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1939 Delage D8 120 Chapron

1939 Delage D8 120 in An American in Paris, Movie, 1951 IMDB

Class: Cars, Convertible — Model origin: FR

1939 Delage D8 120 Chapron

[*][*][*] Vehicle used by a character or in a car chase

Comments about this vehicle

AuthorMessage

garco NL

2007-08-01 23:25

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[Image: vlcsnap520251mz4.5103.jpg][Image: vlcsnap520304cj3.9608.jpg][Image: vlcsnap520758ka5.th.jpg]

nzcarnerd NZ

2007-08-02 00:26

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Delage about 1935ish. Not sure of the model maybe D8-120?

DynaMike NL

2007-08-02 00:41

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No doubr this is a Delage. And because of the length of the bonnet it will be most probably a 8-cylinder D8-120. But I think it's a bit newer...

pilou BE

2007-08-02 11:04

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A Chapron bodied Delage D-8 120.It is more recent the 1935 having already semi integrated headlights in the fenders , ca 1937/8

vilero ES

2008-10-06 12:49

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[Image: americano12qb2.th.jpg]

nolouchka US

2011-06-28 16:27

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The same car was used in the movie "Kiss tomorrow GoodBye" in 1950, bought by Jim Hull and Peter Mullin in the late 80s and now sits in the Peter Mullin Automotive Museum in Oxnard, California.
The car was built in 1939 right before the war started as it was finished and delivered to Delahaye in August. The original colors were the ones of "An American in Paris". They changed the two blue green tones to green and yellow for the following movie, then put a fish on the hood. That is what the car looked like when it went to Brentwood in the late 80s.
Now, it has been totally restored and repainted in a nice burgundy color.


danemodsandy US

2011-09-12 00:57

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Actually, this is not one Delage - it's two. The closer shots of the car with Gene Kelly and Nina Foch were done at MGM studios in Culver City, using the car noted. But the shot in front of the Hotel Ritz is a second Delage. MGM sent a second unit to Paris to do the three or so shots that were actually done there (everything else was studio sets in California), and that team located the second Delage and had it painted to match the one in MGM's Culver City fleet. The source for this is Hugh Fordin's book on Freed Unit MGM musicals. It was just much simpler and cheaper to find and paint the second car than it was to ship the Culver City car to France. The passenger in the Paris car is the wife of cameraman Geoffrey Unsworth; it was found that she bore a strong resemblance to Nina Foch.

-- Last edit: 2011-09-12 01:11:27

nolouchka US

2011-12-22 23:27

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Well,
If there was a second Delage, I would be very interested in knowing where the car is now and which characteristics, chassis number, date of manufacturing and so on it had.
Knowing for a fact the one Chapron Delage was shipped to the US by the studios, they could have very well shot the Paris scenes before the Hollywood ones.
These cars were very rare at the time, expensive to buy, and I do not think the shipping of a Delage would have been a big deal for the studios.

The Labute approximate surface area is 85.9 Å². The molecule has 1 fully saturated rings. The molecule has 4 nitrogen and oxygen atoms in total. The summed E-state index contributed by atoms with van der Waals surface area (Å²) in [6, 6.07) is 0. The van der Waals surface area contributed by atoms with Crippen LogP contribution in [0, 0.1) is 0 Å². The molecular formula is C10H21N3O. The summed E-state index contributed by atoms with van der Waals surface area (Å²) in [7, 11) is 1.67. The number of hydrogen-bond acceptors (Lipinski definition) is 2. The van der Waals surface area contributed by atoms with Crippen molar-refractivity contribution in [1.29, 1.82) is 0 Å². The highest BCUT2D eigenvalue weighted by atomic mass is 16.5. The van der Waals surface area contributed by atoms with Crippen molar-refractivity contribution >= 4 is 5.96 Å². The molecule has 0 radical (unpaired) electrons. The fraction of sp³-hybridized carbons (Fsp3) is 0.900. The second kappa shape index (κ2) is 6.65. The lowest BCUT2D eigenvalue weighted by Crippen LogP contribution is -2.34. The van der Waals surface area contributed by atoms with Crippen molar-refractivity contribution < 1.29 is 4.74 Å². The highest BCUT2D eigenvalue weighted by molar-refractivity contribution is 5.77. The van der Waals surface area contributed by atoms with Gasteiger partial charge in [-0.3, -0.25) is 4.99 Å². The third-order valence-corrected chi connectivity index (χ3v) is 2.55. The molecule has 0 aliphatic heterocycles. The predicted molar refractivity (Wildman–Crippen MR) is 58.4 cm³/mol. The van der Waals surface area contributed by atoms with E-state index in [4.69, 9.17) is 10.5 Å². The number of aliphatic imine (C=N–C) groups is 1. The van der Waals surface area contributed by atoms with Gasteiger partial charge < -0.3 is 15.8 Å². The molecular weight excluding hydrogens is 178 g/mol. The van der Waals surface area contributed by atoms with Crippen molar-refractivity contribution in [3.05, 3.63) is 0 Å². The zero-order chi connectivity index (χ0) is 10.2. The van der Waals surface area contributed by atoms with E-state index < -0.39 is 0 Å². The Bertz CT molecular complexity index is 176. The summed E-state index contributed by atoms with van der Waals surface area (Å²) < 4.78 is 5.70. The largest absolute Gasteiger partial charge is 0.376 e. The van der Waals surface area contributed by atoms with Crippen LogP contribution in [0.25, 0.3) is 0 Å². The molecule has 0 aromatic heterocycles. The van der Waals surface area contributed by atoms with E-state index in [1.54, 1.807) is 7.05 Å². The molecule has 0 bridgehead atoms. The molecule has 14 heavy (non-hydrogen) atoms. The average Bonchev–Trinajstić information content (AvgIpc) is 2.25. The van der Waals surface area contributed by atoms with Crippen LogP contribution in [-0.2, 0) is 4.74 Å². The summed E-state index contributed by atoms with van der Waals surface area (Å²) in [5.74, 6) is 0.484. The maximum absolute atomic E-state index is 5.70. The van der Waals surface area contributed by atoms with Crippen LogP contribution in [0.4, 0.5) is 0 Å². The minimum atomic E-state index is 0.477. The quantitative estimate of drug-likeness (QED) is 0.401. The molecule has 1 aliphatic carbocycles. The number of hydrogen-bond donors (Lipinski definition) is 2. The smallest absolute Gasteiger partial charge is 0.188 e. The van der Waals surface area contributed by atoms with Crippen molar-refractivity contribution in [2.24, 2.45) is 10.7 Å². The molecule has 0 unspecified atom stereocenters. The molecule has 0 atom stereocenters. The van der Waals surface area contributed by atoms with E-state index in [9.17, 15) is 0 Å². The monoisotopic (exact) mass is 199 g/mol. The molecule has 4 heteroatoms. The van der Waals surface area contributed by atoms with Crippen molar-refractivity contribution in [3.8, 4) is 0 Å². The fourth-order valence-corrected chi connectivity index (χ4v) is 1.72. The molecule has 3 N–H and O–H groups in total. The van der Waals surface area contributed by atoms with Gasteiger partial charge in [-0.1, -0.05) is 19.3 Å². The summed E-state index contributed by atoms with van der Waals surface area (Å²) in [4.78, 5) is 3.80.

I learned, a few years back, that history books, often, make up stories about things, to entertain people. They can go as far as interviewing dead people to mascarade their own version of the truth.

I heard the story there were 2 Chapron Delage D8 120 in the Hollywood fleet. So, if such is the case, please tell me where the car is now and, most important, what the chassis number was. I do have access to the archives of these specific cars and would appreciate the accuracy of the facts.

Thank You so much!

Skywatcher68 US

2012-08-12 03:34

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nolouchka wrote The same car was used in the movie "Kiss tomorrow GoodBye" in 1950, bought by Jim Hull and Peter Mullin in the late 80s and now sits in the Peter Mullin Automotive Museum in Oxnard, California.
The car was built in 1939 right before the war started as it was finished and delivered to Delahaye in August. The original colors were the ones of "An American in Paris". They changed the two blue green tones to green and yellow for the following movie, then put a fish on the hood. That is what the car looked like when it went to Brentwood in the late 80s.
Now, it has been totally restored and repainted in a nice burgundy color.

In episode 1.07 of "Car Crazy", Peter Mullin says it's a 1938 and was formerly owned by Howard Hughes.

-- Last edit: 2012-08-12 03:34:48

Dan O. US

2012-09-17 18:08

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I think danemodsandy may be on to something. In the several times I've watched this movie I've always sensed a disconnect between the long shots and medium shots of the car, never really suspected it could've been two different cars up until now. The medium 3/4 shot with Gene Kelly in the back seat shows a car with pontoon type front fenders and integrated headlights; compare this to the long shot where that car seems to have swooping front fenders and higher, separate headlights in chrome housings, the bumper/auxiliary light arrangement seems a bit different as well. Tracking down and painting a second, local car for the location shots seems just crazy enough to be standard studio practice, this may have been done for reasons of expediency more than anything else; I'm sure the shooting schedule wasn't about to be adjusted to accommodate the time it would take to ship the studio car to France.

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